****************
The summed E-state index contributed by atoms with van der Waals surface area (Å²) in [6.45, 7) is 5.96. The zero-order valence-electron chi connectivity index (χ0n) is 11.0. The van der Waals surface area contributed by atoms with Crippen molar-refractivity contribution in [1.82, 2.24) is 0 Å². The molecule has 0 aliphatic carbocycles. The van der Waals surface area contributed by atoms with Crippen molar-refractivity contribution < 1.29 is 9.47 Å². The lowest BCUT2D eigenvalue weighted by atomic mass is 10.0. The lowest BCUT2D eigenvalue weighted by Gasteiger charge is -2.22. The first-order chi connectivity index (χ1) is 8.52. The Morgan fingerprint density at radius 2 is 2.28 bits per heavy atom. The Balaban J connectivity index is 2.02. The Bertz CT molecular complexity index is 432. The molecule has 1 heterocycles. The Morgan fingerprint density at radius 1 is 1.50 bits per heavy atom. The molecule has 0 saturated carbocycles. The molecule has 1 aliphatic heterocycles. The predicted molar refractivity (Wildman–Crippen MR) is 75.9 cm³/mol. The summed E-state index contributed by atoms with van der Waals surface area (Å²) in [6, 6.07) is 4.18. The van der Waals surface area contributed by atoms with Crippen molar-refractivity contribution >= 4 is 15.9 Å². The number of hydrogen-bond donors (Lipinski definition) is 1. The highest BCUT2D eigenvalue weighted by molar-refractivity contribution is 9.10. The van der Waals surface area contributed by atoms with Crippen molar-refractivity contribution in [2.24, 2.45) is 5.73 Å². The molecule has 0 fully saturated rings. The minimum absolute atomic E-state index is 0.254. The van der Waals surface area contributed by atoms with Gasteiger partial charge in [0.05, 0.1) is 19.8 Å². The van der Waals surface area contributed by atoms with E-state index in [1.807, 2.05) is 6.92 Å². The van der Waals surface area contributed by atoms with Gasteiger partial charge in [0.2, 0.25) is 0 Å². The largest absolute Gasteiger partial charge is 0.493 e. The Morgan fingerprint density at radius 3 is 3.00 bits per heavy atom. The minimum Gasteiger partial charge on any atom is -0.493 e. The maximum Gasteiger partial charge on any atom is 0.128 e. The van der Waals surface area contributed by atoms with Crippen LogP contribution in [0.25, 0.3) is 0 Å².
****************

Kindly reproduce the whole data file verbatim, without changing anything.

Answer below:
The summed E-state index contributed by atoms with van der Waals surface area (Å²) in [6.45, 7) is 5.96. The zero-order valence-electron chi connectivity index (χ0n) is 11.0. The van der Waals surface area contributed by atoms with Crippen molar-refractivity contribution in [1.82, 2.24) is 0 Å². The molecule has 0 aliphatic carbocycles. The van der Waals surface area contributed by atoms with Crippen molar-refractivity contribution < 1.29 is 9.47 Å². The lowest BCUT2D eigenvalue weighted by atomic mass is 10.0. The lowest BCUT2D eigenvalue weighted by Gasteiger charge is -2.22. The first-order chi connectivity index (χ1) is 8.52. The Morgan fingerprint density at radius 2 is 2.28 bits per heavy atom. The Balaban J connectivity index is 2.02. The Bertz CT molecular complexity index is 432. The molecule has 1 heterocycles. The Morgan fingerprint density at radius 1 is 1.50 bits per heavy atom. The molecule has 0 saturated carbocycles. The molecule has 1 aliphatic heterocycles. The predicted molar refractivity (Wildman–Crippen MR) is 75.9 cm³/mol. The summed E-state index contributed by atoms with van der Waals surface area (Å²) in [6, 6.07) is 4.18. The van der Waals surface area contributed by atoms with Crippen molar-refractivity contribution >= 4 is 15.9 Å². The number of hydrogen-bond donors (Lipinski definition) is 1. The highest BCUT2D eigenvalue weighted by molar-refractivity contribution is 9.10. The van der Waals surface area contributed by atoms with Crippen molar-refractivity contribution in [2.24, 2.45) is 5.73 Å². The molecule has 0 fully saturated rings. The minimum absolute atomic E-state index is 0.254. The van der Waals surface area contributed by atoms with Gasteiger partial charge in [0.05, 0.1) is 19.8 Å². The van der Waals surface area contributed by atoms with E-state index in [1.807, 2.05) is 6.92 Å². The van der Waals surface area contributed by atoms with Gasteiger partial charge in [0.2, 0.25) is 0 Å². The largest absolute Gasteiger partial charge is 0.493 e. The Morgan fingerprint density at radius 3 is 3.00 bits per heavy atom. The minimum Gasteiger partial charge on any atom is -0.493 e. The maximum Gasteiger partial charge on any atom is 0.128 e. The van der Waals surface area contributed by atoms with Crippen LogP contribution in [0.25, 0.3) is 0 Å².